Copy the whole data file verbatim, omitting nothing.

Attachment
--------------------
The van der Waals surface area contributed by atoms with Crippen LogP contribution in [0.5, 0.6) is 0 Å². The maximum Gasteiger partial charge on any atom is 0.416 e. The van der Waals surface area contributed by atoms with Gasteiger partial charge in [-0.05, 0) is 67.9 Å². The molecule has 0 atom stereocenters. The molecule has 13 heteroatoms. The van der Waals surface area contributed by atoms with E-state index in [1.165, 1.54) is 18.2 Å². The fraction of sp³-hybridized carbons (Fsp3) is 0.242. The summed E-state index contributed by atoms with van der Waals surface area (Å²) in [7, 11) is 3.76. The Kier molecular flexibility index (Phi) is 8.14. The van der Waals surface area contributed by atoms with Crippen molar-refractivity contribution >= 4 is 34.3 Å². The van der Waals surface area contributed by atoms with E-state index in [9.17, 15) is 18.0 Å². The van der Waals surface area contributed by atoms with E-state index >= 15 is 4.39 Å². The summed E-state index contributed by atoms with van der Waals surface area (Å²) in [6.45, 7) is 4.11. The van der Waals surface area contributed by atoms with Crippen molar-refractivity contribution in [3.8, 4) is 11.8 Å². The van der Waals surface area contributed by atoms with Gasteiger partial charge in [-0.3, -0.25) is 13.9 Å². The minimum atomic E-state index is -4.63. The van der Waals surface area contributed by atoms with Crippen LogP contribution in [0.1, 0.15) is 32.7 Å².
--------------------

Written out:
The van der Waals surface area contributed by atoms with Crippen LogP contribution in [0.5, 0.6) is 0 Å². The maximum Gasteiger partial charge on any atom is 0.416 e. The van der Waals surface area contributed by atoms with Gasteiger partial charge in [-0.05, 0) is 67.9 Å². The molecule has 0 atom stereocenters. The molecule has 13 heteroatoms. The van der Waals surface area contributed by atoms with E-state index in [1.165, 1.54) is 18.2 Å². The fraction of sp³-hybridized carbons (Fsp3) is 0.242. The summed E-state index contributed by atoms with van der Waals surface area (Å²) in [7, 11) is 3.76. The Kier molecular flexibility index (Phi) is 8.14. The van der Waals surface area contributed by atoms with Crippen molar-refractivity contribution >= 4 is 34.3 Å². The van der Waals surface area contributed by atoms with E-state index in [9.17, 15) is 18.0 Å². The van der Waals surface area contributed by atoms with E-state index >= 15 is 4.39 Å². The summed E-state index contributed by atoms with van der Waals surface area (Å²) in [6.45, 7) is 4.11. The van der Waals surface area contributed by atoms with Crippen molar-refractivity contribution in [3.8, 4) is 11.8 Å². The van der Waals surface area contributed by atoms with Gasteiger partial charge in [-0.3, -0.25) is 13.9 Å². The minimum atomic E-state index is -4.63. The van der Waals surface area contributed by atoms with Crippen LogP contribution in [0.1, 0.15) is 32.7 Å².